Why so many fires you may yourself, well after over 120 days of no rain, with farmers loosing stock, and householders buying water, we of course had been under total fire ban here in South East Queensland. The obvious way to break any drought is to have either, a hang gliding competition, or a paragliding competition, well, we here at Canungra did our local farmers a huge favour, and held both. During the hangy comp, it rained, but not enough to lift the fire ban. The week between the two comps it rained, just enough for the fire ban to be lifted. Then, during the paragliding comp. it rained some more, finally giving the farmers a chance to burn off without risking setting fire to the whole state. So with wet ground, more rain forecast, and low winds, it seemed lots of farmers chose that day to burn off. To my good fortune, it seems, although with all that smoke, my photos turned out pretty bad, it seems this is one of those "you had to be there" occasions.

Rhett followed me when he saw the climb I was getting in the hot rising air above the fire, and he hit a boomer, we were soon climbing wing tip to wing tip, holding a conversation [we're both loud people]. I told him I was impressed how the Omega 5 proto. climbed, he said I should buy one, I told him that I was happy with my sponsors, and would stay with APCO flying the Bagheera until my new Simba arrives. We agreed we were both happy with our wings, and that we should head for the fires on the other side of Maroon Dam, only thing was, we headed to different fires.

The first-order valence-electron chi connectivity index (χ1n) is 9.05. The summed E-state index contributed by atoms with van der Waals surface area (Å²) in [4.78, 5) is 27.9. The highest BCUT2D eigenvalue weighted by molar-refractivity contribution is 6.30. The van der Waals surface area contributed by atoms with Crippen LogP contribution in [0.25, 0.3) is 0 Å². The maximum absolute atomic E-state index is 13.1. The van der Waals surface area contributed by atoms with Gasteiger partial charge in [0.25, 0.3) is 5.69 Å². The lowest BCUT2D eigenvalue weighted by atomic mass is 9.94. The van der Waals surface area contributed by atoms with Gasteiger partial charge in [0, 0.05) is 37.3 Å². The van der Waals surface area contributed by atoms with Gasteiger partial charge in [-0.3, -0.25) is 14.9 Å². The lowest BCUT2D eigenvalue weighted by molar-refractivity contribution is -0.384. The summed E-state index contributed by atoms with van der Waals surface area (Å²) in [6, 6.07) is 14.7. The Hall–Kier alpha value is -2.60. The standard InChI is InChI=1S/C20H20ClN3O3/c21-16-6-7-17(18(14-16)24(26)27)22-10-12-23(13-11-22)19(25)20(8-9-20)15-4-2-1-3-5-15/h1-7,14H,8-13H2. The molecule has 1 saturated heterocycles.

View towards the Graet Dividing Range

Not that it mattered as we were flying together again less than an hour later, right on the eastern side of "The Range". Another quick chat and we agreed we were both going to make goal, we only had 25km to go, so lets go for it. Rhett picked up a little bubble, got higher and away from me in the valley between Wilson’s Peak & Mt Clunie [east of Carr's Lookout], I thought I'd blown it. I was low and in smoky conditions and on my own, I could see Rhett disappearing into the smoke haze further up the valley, not going down, but definitely not going up. I couldn't just follow him, and I'm glad I didn't. I noticed that the land features on the 'far side' of the next valley to the NW, looked only as hazy as the ridge top 'between' the two valleys indicating clean air in the valley to my Norwest. So I took a gamble that cleaner air would give me better quality thermals, and took a run for the ridge which I only just cleared. I was rewarded with a nasty lee-side thermal, I worked with it till it turned better in the middle of the valley, and I climbed and drifted with it over the top of "Carr's Lookout".